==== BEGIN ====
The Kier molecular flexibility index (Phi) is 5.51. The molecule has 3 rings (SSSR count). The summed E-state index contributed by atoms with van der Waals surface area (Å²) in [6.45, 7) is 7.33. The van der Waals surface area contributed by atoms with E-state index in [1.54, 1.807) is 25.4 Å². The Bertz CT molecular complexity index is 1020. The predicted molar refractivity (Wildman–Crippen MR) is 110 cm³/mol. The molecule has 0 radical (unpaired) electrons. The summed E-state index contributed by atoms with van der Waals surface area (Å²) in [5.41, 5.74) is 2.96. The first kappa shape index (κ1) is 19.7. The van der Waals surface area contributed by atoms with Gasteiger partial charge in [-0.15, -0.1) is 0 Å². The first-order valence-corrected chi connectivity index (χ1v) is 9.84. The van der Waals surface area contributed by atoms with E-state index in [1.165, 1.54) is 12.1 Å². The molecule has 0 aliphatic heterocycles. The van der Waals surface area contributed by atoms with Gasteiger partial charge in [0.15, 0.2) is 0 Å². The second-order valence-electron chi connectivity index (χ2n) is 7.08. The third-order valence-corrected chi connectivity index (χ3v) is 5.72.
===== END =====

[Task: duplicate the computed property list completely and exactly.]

The Kier molecular flexibility index (Phi) is 5.51. The molecule has 3 rings (SSSR count). The summed E-state index contributed by atoms with van der Waals surface area (Å²) in [6.45, 7) is 7.33. The van der Waals surface area contributed by atoms with E-state index in [1.54, 1.807) is 25.4 Å². The Bertz CT molecular complexity index is 1020. The predicted molar refractivity (Wildman–Crippen MR) is 110 cm³/mol. The molecule has 0 radical (unpaired) electrons. The summed E-state index contributed by atoms with van der Waals surface area (Å²) in [5.41, 5.74) is 2.96. The first kappa shape index (κ1) is 19.7. The van der Waals surface area contributed by atoms with Gasteiger partial charge in [-0.15, -0.1) is 0 Å². The first-order valence-corrected chi connectivity index (χ1v) is 9.84. The van der Waals surface area contributed by atoms with E-state index in [1.165, 1.54) is 12.1 Å². The molecule has 0 aliphatic heterocycles. The van der Waals surface area contributed by atoms with Gasteiger partial charge in [0.15, 0.2) is 0 Å². The second-order valence-electron chi connectivity index (χ2n) is 7.08. The third-order valence-corrected chi connectivity index (χ3v) is 5.72.